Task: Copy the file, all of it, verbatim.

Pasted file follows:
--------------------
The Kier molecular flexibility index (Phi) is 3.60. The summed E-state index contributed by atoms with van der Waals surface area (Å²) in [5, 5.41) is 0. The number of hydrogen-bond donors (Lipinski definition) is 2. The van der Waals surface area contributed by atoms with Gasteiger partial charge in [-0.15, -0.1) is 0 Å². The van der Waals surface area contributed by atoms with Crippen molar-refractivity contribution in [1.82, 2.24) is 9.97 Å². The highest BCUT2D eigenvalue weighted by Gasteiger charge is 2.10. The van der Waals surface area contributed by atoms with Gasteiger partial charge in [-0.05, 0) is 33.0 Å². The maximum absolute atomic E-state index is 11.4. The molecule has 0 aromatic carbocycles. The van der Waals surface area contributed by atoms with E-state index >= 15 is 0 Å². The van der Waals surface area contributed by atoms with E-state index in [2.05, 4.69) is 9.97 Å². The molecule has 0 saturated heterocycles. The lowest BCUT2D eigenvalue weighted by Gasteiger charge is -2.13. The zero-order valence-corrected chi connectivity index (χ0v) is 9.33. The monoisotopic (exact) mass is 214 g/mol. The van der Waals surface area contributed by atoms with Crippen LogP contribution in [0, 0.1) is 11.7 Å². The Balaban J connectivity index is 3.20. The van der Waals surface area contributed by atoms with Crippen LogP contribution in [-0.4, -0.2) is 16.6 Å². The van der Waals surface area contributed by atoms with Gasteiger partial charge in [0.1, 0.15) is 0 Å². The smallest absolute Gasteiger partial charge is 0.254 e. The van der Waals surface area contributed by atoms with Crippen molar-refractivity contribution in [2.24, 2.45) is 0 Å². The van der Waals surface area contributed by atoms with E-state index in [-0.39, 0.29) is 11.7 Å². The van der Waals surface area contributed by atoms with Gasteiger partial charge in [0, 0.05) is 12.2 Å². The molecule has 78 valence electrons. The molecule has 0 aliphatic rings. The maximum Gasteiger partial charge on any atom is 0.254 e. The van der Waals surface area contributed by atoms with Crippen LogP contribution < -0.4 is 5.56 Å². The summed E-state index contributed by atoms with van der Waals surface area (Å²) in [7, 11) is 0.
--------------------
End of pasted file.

The Kier molecular flexibility index (Phi) is 3.60. The summed E-state index contributed by atoms with van der Waals surface area (Å²) in [5, 5.41) is 0. The number of hydrogen-bond donors (Lipinski definition) is 2. The van der Waals surface area contributed by atoms with Gasteiger partial charge in [-0.15, -0.1) is 0 Å². The van der Waals surface area contributed by atoms with Crippen molar-refractivity contribution in [1.82, 2.24) is 9.97 Å². The highest BCUT2D eigenvalue weighted by Gasteiger charge is 2.10. The van der Waals surface area contributed by atoms with Gasteiger partial charge in [-0.05, 0) is 33.0 Å². The maximum absolute atomic E-state index is 11.4. The molecule has 0 aromatic carbocycles. The van der Waals surface area contributed by atoms with E-state index >= 15 is 0 Å². The van der Waals surface area contributed by atoms with E-state index in [2.05, 4.69) is 9.97 Å². The molecule has 0 saturated heterocycles. The lowest BCUT2D eigenvalue weighted by Gasteiger charge is -2.13. The zero-order valence-corrected chi connectivity index (χ0v) is 9.33. The monoisotopic (exact) mass is 214 g/mol. The van der Waals surface area contributed by atoms with Crippen LogP contribution in [0, 0.1) is 11.7 Å². The Balaban J connectivity index is 3.20. The van der Waals surface area contributed by atoms with Crippen LogP contribution in [-0.4, -0.2) is 16.6 Å². The van der Waals surface area contributed by atoms with Gasteiger partial charge in [0.1, 0.15) is 0 Å². The smallest absolute Gasteiger partial charge is 0.254 e. The van der Waals surface area contributed by atoms with Crippen molar-refractivity contribution in [2.24, 2.45) is 0 Å². The van der Waals surface area contributed by atoms with E-state index in [-0.39, 0.29) is 11.7 Å². The van der Waals surface area contributed by atoms with Gasteiger partial charge in [0, 0.05) is 12.2 Å². The molecule has 78 valence electrons. The molecule has 0 aliphatic rings. The maximum Gasteiger partial charge on any atom is 0.254 e. The van der Waals surface area contributed by atoms with Crippen LogP contribution < -0.4 is 5.56 Å². The summed E-state index contributed by atoms with van der Waals surface area (Å²) in [7, 11) is 0.